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A trained peer — someone who also wears scrubs and knows exactly what you’re going through — can be an invaluable resource. They understand the daily challenges and frustrations of the profession and are able to lend support in tough times. Peer support offers you a shared perspective with a skilled response.
You are not alone; your peers are ready to stand with you.
You may not need support for yourself right now, but you might have noticed that one of your co-workers seems to be struggling. You’ve observed some concerning signs and you want to be supportive, but you don’t know how to help. Is it really your place to get involved? Will it impact your professional relationship?
Health care professionals depend on each other to work together to help and treat patients. You can also use a teamwork approach to support each other.
It can be difficult to know how to help, but support can begin with a conversation. If you notice that a peer seems to be having a hard time, don’t wait for them to ask for help. Even if it feels uncomfortable, check on them. Asking simple questions, or acknowledging that they seem to be having a tough time can let them know you care – and that they don’t have to struggle alone.
Use these conversation starters to help support a peer who may be struggling:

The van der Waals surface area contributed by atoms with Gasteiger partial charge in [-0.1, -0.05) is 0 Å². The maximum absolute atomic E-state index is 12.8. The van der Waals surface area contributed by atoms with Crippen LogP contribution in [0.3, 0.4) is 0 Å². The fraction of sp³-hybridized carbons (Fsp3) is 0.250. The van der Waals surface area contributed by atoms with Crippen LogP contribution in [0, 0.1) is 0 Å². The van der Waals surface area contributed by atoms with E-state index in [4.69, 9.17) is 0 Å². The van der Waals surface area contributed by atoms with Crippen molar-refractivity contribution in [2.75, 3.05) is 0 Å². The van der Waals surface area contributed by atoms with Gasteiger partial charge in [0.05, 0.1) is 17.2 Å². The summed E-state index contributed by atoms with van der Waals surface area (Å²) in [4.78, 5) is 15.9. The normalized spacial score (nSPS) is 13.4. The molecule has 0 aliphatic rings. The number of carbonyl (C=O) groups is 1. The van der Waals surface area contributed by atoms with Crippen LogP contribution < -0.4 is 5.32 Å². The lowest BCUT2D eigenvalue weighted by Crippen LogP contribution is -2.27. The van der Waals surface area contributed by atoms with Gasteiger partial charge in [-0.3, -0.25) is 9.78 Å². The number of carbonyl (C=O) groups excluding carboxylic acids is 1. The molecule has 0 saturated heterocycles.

There may be times when your peer won’t feel like talking about it. It can take a while to feel comfortable discussing personal struggles. When that happens, it’s best not to force a conversation. Just let them know you care, and you’re there for them if they need someone to listen.
If your peer does want to talk about how they’re doing, help form a genuine connection:
There may be times when you feel very worried about a peer. They may have said something that alerted you to a more serious level of concern, or perhaps joked in a manner that could be taken the wrong way. If you’re concerned about a peer’s safety, don’t hesitate to respond.
If you feel that a peer may be considering suicide, it’s important to ask the question directly. This can seem like a hard thing to do, but it consists of one simple question: “Are you thinking about killing yourself?”
If they answer “yes,” do not leave them alone. Stay with them to make sure they’re safe, and call or text a crisis line for immediate support.
The American Foundation for Suicide Prevention offers additional information and research, as well as resources and personal stories.
In a crisis? Call or text 988.